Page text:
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Access Type

WSU Access

Date of Award

January 2020

Degree Type


Degree Name




First Advisor

Ellen Barton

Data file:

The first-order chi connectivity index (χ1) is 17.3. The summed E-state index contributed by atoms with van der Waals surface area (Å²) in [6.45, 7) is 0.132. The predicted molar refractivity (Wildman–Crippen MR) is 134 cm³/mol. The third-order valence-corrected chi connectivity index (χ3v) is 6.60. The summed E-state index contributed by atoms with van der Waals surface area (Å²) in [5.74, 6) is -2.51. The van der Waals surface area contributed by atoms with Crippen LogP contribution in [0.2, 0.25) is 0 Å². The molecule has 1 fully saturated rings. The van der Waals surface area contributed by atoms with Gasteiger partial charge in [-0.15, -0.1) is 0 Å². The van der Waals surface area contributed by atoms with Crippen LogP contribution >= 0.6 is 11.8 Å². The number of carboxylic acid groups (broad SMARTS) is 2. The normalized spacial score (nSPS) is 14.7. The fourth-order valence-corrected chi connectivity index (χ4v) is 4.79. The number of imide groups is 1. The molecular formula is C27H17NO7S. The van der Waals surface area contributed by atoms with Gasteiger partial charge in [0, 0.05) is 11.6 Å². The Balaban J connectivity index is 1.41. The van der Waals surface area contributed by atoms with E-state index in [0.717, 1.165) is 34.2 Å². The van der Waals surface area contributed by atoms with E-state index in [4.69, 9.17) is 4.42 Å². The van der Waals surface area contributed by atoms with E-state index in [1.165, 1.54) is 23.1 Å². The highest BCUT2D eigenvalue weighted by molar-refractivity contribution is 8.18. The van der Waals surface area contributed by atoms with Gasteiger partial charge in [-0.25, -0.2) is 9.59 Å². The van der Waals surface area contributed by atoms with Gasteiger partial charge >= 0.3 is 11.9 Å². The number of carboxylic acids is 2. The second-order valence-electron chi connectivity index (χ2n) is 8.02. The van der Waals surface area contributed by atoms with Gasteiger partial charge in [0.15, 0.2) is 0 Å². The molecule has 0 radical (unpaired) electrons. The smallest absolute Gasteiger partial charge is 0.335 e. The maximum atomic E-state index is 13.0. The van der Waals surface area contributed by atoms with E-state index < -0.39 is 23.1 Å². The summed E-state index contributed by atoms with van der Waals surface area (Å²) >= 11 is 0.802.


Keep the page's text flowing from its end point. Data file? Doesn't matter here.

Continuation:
In the field of Rhetoric and Composition, cultural rhetorics (CR) has been developed as a scholarly orientation in theoretical and methodological frameworks. However, few studies describe how a CR orientation informs specific teaching practices. In order to identify concepts that are specific to a CR pedagogy and demonstrate their value for first-year composition (FYC), my dissertation describes the development, teaching, and assessment of a FYC course designed from a CR orientation. After conducting and analyzing a set of interviews with CR scholars to identify key concepts for teaching from a CR orientation, I used those key concepts–story, relationship and constellation, visibility, and CR as social justice–to revise the approach to rhetoric and argument in my program’s common syllabus for FYC. What my study contributes to CR and FYC scholarship is not the key concepts themselves but a discussion and assessment of assignments and activities that integrate these concepts into an FYC course. My comparative analysis of student writing from my CR-oriented class and a class following the common syllabus found that students from the CR-oriented class focused their written discussions of rhetoric on a larger variety of rhetorical strategies and some extended their analyses to discussions of rhetorical strategies not covered in class. My final chapter describes a student-inclusive course assessment, which demonstrated both that students in the CR class met course outcomes at the same rate as students in the course following the common syllabus and that student-inclusive assessment models provide useful feedback for writing program development. Ultimately, the findings from this dissertation make a case for the contributions of CR to the teaching of FYC.

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